Gene Therapy Trials: Select a Bioethical issue and research it further
Gene therapy has developed from preclinical to clinical research over the last two decades. This biomedical method seeks to find a solution for diseases. These illnesses may include: single gene disorders like cystic fibrosis and complex disorders such as cancer and cardiovascular illnesses. Gene therapy trials is a method that uses genes to treat or prevent diseases. It is projected that gene therapy might be used to treat patients by introducing genes in their cells instead. This is considered an alternative to administering drugs or doing surgery. Also, it includes aspects such as:
- replacing the mutated gene with a healthy replica cell,
- destroying the gene that is dysfunctional,
- or inserting a new gene into an individual to prevent a disease (Genetics, 2017).
Although this is a promising treatment technique for gene-related conditions, it remains a risk, and it is still under research to test its safety and efficiency. As of now, gene therapy should only be used for diseases without other treatment options.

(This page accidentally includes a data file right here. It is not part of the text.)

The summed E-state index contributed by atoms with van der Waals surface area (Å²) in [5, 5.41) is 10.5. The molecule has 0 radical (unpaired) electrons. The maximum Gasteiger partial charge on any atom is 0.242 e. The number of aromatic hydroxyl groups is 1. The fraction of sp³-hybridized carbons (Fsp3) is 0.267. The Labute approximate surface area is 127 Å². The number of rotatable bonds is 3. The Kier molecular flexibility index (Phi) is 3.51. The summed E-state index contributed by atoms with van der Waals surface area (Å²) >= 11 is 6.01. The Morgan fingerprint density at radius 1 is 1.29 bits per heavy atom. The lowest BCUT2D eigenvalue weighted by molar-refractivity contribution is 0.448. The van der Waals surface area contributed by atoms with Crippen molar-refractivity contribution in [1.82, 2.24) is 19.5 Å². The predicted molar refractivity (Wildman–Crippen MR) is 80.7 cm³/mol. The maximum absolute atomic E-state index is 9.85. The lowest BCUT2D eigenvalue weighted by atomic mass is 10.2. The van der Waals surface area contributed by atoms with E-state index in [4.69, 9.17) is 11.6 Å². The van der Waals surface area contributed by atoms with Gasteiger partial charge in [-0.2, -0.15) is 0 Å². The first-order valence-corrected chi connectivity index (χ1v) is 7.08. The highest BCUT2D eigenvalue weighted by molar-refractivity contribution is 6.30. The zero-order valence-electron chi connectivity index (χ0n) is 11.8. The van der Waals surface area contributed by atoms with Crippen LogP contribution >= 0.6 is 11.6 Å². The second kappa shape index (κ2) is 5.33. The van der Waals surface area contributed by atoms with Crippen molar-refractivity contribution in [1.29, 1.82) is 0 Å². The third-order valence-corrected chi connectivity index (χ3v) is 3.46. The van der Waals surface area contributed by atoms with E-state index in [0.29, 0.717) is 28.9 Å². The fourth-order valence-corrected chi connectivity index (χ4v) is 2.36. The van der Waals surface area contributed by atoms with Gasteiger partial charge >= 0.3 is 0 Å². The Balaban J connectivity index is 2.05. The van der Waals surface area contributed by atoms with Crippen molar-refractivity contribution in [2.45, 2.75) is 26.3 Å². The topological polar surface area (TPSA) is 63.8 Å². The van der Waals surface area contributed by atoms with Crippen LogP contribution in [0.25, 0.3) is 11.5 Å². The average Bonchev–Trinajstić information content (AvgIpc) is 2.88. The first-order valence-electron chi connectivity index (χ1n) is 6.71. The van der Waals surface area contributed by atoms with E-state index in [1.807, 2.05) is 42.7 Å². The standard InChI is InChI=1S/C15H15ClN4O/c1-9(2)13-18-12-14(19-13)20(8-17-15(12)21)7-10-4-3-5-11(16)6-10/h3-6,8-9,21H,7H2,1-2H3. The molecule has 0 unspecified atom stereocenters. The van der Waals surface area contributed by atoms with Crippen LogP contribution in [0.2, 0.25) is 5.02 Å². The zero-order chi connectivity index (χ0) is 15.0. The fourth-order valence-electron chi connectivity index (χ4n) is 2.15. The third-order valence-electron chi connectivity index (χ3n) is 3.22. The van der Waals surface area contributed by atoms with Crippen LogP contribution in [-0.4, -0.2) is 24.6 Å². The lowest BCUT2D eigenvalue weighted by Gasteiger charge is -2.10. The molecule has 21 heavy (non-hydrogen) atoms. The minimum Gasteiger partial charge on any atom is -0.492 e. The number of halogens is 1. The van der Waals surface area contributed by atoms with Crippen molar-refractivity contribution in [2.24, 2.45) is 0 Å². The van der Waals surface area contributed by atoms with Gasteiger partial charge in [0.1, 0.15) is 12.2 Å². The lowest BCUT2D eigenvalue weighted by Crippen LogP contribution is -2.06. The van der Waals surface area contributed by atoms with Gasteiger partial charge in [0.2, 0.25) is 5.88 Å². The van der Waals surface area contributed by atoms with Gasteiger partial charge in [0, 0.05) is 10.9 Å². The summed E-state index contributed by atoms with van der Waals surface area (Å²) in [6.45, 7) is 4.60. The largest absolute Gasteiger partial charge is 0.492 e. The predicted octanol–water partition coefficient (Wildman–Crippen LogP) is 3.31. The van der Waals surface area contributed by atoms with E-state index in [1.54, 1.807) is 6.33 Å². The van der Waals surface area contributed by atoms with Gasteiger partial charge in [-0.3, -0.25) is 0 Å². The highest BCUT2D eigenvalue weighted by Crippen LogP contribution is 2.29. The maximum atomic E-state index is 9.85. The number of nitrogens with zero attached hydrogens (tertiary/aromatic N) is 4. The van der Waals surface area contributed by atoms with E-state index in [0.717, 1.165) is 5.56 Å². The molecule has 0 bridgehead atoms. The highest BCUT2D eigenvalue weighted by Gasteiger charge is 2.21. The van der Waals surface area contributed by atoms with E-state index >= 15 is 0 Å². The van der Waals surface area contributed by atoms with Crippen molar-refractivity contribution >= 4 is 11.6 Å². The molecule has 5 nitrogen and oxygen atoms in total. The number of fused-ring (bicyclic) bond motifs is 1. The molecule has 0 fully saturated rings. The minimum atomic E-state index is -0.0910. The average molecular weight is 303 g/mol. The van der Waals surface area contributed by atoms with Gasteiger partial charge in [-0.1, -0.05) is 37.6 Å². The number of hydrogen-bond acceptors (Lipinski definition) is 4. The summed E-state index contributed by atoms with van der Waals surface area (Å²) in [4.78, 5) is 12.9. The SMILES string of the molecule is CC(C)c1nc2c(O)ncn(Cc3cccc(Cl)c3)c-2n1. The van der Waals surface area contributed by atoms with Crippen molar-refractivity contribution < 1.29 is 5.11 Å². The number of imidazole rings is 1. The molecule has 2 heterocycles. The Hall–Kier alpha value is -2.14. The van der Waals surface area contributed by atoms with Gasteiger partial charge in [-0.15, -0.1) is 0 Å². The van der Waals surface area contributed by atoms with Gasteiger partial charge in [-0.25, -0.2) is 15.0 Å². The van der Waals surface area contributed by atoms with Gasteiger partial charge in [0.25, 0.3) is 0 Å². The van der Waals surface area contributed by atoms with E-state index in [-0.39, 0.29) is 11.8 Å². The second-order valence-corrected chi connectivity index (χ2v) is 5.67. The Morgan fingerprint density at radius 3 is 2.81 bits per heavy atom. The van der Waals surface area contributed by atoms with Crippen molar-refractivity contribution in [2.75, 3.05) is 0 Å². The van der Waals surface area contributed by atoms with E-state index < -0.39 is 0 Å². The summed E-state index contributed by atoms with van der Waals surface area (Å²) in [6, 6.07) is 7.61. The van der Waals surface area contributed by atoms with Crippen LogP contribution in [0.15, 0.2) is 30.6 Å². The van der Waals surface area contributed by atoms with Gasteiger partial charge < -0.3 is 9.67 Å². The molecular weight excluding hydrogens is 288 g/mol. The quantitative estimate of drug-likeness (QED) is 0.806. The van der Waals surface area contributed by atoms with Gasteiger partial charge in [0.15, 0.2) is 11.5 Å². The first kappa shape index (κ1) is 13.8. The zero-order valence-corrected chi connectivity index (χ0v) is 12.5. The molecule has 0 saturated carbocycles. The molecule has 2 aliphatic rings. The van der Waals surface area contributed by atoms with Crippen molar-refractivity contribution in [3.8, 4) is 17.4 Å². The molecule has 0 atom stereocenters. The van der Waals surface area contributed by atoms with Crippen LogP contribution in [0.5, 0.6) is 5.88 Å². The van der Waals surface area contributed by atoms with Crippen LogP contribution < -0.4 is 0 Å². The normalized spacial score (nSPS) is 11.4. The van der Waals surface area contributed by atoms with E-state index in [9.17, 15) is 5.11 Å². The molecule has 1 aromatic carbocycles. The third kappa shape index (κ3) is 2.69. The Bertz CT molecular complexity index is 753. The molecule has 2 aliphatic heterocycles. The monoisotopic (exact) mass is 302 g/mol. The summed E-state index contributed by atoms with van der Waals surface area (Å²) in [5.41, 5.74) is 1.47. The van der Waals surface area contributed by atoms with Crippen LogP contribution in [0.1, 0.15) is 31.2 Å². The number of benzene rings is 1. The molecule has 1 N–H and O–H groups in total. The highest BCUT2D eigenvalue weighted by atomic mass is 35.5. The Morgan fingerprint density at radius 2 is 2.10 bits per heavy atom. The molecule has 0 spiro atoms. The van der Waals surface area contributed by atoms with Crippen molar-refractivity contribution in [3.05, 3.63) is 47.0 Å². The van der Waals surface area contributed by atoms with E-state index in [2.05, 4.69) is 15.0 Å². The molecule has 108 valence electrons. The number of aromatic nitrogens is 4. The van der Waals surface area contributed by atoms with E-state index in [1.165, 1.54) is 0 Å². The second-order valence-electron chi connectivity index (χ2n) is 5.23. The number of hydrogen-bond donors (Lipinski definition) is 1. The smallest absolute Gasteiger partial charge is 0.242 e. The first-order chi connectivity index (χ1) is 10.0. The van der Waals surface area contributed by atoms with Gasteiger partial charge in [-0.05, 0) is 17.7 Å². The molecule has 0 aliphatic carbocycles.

Gene therapy raises many ethical issues since it involves altering genetical formation and the basic instructions of the human body. The primary moral question revolving around this treatment technique is how to distinguish between good and bad uses of the therapy. Current gene therapy studies focus on introducing healthy genes into a patient’s body, which cannot be passed to the offspring (Genetics, 2017). However, gene therapy could also allow introducing genes to the germ cells, such as an egg or sperms, a technique known as germline therapy.
There is much controversy around germline therapy. While it could help the future generations from a genetic disorder, it might affect the development of the unborn child in an unknown way and have long-term implications not yet discovered. The unborn people cannot decide whether to take the treatment or not, a decision that can affect their lives once they are born (Genetics, 2017). Therefore, due to the ethical issues in germline therapy, research on gene therapy does not receive public funding from the government.
Alton, E. (2007). Progress and Prospects: Gene Therapy Clinical Trials (Part 1). Gene Therapy, 1439-1447.
Genetics, H. R. (2017, 12 6). Your Guide to Understanding Genetic Conditions. Retrieved from Genetics Home Reference: https://ghr.nlm.nih.gov/primer/therapy/ethics